TINA GLASNECK enjoys looking on the darker side of things. When she is not creating worlds, she can be found multi-tasking. To learn more about Tina, and to stay up-to-date on her works, please connect with her at www.TinaGlasneck.com or on facebook at www.facebook.com/TinaGlasneck
Regret can make sleeping hard at night. Worries can circle you like vultures ready to consume your dying and drying corpse. And instead of seeing the beauty, you pluck out your eyes in order to be blind to what is around you. Trapped, surrounded, the illusions have become your reality, and then, your sleepless hours are your prison.
The depth of my darkness is based on my idea of creating a world where I can create crimes to then solve. It is part of what spurs me onward. At night, when the house is quiet, and not even the night owl hoots, it waits for an invitation, a simple prodding. And during those magical moments, I witness the greatness of my imagination. My Erebus. The place where my darkness is home.
‘If I Had a Heart’ by Fever Ray
Courtesy of YouTube
I love sharing tidbits of my life from before this great adventure. While residing in Ohio, the young tomboy I was, I enjoyed fishing and idolizing my brother. Looking back, I sort of felt like I was part of the Andy Griffith show (in the relationship between the characters), and on one Saturday morning, my brother and I headed out to the local pond. With our painter’s bucket and fishing lines, we walked along the trails, until we reached the spot.
Like a good, brave girl, I baited my hook, cast my line and waited for the fish to nibble. When the line tugged, my eight year old face lit up. I cracked the brightest smile, almost as if the sun was inside of me. I was super proud of my accomplishment, even if I couldn’t reel it in alone.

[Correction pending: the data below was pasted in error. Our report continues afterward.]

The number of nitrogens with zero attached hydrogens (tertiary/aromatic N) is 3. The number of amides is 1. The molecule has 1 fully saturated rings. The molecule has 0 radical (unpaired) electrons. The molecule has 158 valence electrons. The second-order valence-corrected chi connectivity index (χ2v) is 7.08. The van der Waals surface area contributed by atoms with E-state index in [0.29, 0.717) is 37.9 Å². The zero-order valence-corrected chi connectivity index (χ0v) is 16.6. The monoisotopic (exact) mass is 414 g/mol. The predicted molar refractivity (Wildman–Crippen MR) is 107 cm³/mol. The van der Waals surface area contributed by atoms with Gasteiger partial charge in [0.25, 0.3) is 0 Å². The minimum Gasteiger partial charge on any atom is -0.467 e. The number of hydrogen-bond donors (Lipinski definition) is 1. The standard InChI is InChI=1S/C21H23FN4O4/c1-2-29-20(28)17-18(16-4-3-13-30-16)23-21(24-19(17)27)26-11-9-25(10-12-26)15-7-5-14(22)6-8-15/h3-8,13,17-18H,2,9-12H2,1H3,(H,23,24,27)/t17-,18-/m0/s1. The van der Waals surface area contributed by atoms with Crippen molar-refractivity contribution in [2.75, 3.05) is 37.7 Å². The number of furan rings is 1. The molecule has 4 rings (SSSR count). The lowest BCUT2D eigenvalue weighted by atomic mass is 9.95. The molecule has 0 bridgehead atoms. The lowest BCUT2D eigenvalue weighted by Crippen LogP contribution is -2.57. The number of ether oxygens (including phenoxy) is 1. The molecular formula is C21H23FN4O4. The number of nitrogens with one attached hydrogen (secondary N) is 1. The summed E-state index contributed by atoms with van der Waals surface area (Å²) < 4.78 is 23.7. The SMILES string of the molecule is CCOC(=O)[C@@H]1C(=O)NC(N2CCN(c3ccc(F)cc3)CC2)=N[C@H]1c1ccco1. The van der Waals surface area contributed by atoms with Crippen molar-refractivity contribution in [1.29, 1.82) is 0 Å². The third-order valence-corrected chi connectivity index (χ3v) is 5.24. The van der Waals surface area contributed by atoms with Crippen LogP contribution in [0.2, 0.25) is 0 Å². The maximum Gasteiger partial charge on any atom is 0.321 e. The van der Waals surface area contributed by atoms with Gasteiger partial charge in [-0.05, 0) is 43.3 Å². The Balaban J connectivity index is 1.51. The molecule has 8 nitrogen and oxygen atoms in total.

Once the fish was in the bucket, which we filled with water, we carried the now heavy bucket back towards the house, and I made plans. This was not just any fish, but a rainbow trout that was going to have a special name. It was special to me for no other reason than that. Up until then, I’d never caught anything. You see, my greatest goal was to take something wild and tame it – to make it my pet; another thing that I could cherish.
When we finally arrived home, I found my mother in the kitchen. “I caught a fish,” I gushed and pointed at the fish in the bucket, which continued to swim around. In all of my excitement, I wanted to tell everyone. I quickly dumped my stuff and headed out the door, and only minutes later, I returned to see my dear fish being gutted in the sink, while my mother thrust the knife into his stomach and split him open. The water ran red, and her hands slowly moved along the body, pulling and tugging, disemboweling the poor creature. His once lively eyes were already dim, and all I heard was the running of the tap water.
Tears ran down my face, and I stood there and watched.